A direct rail link between Watford and St Albans could be ripped up and converted into a concrete "busway", in what campaigners have labelled a "catastrophic" move.

Hertfordshire County Council has announced it could replace the Abbey Line with two parallel busways - in a scheme known as Bus Rapid Transit (BRT).

Abbey Line campaigners had previously called for a complete refurbishment of the "tatty" trains, direct trains into London and services to be extended to midnight.

Dave Horton from The Abbey Flyer Users Group said: "The strategy is a very poor deal for the Abbey Line and has come as a complete shock.

"We have been fighting for improvements to the line for 20 years.

"Although discussed, the report concludes by giving little or no priority to enhancements which we believe are so desperately required.

"Worse, rather than champion relatively simple and well-understood improvements, the council want to waste millions of pounds of taxpayers money on a potentially expensive, unreliable, environmentally damaging BRT."

The report said the line provides a chance to develop a "radical solution" that operates at lower costs and attracts more users.

However, campaigners fear the trackway itself does not have the durability of rail.

Mr Horton added: "Perhaps most devastatingly of all, from the environmental perspective, the scheme would mean the Abbey Line’s rails and overhead line would have to be ripped up, and the character of the branch would be irrevocably changed through the pouring of thousands of tonnes of concrete to create the guideways.

"The permanent damage caused by busways is also significant.

"Finally the capacity of a diesel bus is typically 70 people versus a four-car train carrying 240, so there could be problems with overcrowding."

The line, which runs from St Albans Abbey to Watford Junction, currently carries around 1,700 passengers on an average weekday Alan Harte regularly uses the line.

The 57-year-old who lives near Watford Junction said: "The proposals are crazy. It will be a disaster for commuters.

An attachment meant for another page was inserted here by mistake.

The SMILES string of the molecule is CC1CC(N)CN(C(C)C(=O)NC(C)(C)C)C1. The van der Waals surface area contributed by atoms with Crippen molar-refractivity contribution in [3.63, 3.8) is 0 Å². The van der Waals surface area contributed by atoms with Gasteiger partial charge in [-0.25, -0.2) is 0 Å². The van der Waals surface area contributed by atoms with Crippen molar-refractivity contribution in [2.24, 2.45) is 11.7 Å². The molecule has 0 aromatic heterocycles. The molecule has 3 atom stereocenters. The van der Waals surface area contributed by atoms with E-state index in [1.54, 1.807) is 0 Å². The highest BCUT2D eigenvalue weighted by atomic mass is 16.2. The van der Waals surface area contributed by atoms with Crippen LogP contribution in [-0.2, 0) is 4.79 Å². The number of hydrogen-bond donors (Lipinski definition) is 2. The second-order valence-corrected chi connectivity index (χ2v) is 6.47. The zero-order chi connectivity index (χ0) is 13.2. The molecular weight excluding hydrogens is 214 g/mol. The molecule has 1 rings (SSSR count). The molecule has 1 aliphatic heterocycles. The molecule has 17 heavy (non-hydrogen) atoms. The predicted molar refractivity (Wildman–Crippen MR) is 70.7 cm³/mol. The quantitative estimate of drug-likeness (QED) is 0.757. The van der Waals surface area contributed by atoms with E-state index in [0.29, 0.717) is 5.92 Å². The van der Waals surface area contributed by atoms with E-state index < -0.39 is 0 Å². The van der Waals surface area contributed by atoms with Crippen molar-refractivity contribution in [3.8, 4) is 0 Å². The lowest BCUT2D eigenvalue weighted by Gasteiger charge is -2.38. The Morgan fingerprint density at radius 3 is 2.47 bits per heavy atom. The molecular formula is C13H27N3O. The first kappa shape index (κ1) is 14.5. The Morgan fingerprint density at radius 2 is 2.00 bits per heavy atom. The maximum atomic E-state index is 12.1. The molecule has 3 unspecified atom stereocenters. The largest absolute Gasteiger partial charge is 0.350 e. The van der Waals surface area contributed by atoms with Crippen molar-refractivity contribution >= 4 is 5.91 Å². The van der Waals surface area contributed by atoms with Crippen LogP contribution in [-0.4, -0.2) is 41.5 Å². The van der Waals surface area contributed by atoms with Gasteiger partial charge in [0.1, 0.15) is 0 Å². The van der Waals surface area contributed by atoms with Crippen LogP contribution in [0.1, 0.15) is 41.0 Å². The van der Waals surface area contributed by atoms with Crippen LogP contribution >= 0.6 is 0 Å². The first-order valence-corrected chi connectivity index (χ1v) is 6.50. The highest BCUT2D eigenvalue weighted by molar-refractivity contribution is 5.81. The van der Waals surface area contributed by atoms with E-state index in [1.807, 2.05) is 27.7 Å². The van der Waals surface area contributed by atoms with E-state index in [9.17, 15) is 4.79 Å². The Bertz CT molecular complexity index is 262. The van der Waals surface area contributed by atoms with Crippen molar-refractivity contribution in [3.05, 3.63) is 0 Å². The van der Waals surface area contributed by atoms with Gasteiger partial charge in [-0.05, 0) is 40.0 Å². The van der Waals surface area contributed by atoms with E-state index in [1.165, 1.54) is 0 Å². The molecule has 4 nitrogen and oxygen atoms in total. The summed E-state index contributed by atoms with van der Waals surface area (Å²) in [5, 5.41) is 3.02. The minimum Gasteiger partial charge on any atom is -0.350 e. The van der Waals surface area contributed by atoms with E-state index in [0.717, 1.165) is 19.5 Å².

"At the end of the day the county council wants to axe bus subsidies but now it is proposing to have more buses?

"If anything, this will make the problems on the line worse."

Tom Mortimer from Abbots Langley is another user of the line.

The 25-year-old company director said: "The line is so valuable, the plans are bonkers. They will cost a lot of money, and the service will be slower and less frequent. I just can’t understand it."

Similar schemes have been pushed through elsewhere by other local authorities, including the £100 million scheme in Luton, which campaigners say is underperforming with usage figures about 50 per cent of those predicted.

Derrick Ashley, the county council's cabinet member for environment, planning and transport, said: “Hertfordshire County Council’s Rail Strategy is designed to ensure that the railway can support Hertfordshire and its aspirations into the future. 

"It does this by identifying investment priorities for the next 15 to 20 years and beyond, which the county council will work to secure.

“The strategy outlines some key issues relating to the Abbey Line, including poor service frequency, underutilisation and a lack of through services, and examines a number of options for the future of the line.

“An eight-week public consultation to update strategy began on June 10 and I would encourage everyone to read the document and have your say on the future of Hertfordshire’s railways."

ABFLY has launched a ‘No2Bus’ campaign and organised a protest meeting on Monday July 6, at Bricket Wood Social Club at 7.30pm.

To view the consultation, click here before August 4.